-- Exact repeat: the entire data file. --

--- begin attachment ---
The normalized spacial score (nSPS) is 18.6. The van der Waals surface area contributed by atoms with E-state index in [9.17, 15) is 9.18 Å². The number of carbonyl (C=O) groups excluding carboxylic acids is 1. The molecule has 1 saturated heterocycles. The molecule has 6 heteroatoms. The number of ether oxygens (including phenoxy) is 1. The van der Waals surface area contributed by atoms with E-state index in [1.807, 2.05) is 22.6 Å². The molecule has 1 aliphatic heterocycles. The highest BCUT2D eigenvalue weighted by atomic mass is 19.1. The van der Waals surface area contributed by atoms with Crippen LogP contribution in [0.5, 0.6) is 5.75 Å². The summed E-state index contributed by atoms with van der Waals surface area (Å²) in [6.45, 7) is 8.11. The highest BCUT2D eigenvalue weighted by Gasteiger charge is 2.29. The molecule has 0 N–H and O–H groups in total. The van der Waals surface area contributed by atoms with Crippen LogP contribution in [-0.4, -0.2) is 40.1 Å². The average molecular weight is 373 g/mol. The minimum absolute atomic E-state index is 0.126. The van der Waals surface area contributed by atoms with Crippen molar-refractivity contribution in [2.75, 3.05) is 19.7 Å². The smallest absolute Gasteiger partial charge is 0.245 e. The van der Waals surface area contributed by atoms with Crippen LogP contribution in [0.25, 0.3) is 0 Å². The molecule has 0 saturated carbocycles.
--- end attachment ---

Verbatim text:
The normalized spacial score (nSPS) is 18.6. The van der Waals surface area contributed by atoms with E-state index in [9.17, 15) is 9.18 Å². The number of carbonyl (C=O) groups excluding carboxylic acids is 1. The molecule has 1 saturated heterocycles. The molecule has 6 heteroatoms. The number of ether oxygens (including phenoxy) is 1. The van der Waals surface area contributed by atoms with E-state index in [1.807, 2.05) is 22.6 Å². The molecule has 1 aliphatic heterocycles. The highest BCUT2D eigenvalue weighted by atomic mass is 19.1. The van der Waals surface area contributed by atoms with Crippen LogP contribution in [0.5, 0.6) is 5.75 Å². The summed E-state index contributed by atoms with van der Waals surface area (Å²) in [6.45, 7) is 8.11. The highest BCUT2D eigenvalue weighted by Gasteiger charge is 2.29. The molecule has 0 N–H and O–H groups in total. The van der Waals surface area contributed by atoms with Crippen LogP contribution in [-0.4, -0.2) is 40.1 Å². The average molecular weight is 373 g/mol. The minimum absolute atomic E-state index is 0.126. The van der Waals surface area contributed by atoms with Crippen molar-refractivity contribution in [2.75, 3.05) is 19.7 Å². The smallest absolute Gasteiger partial charge is 0.245 e. The van der Waals surface area contributed by atoms with Crippen LogP contribution in [0.25, 0.3) is 0 Å². The molecule has 0 saturated carbocycles.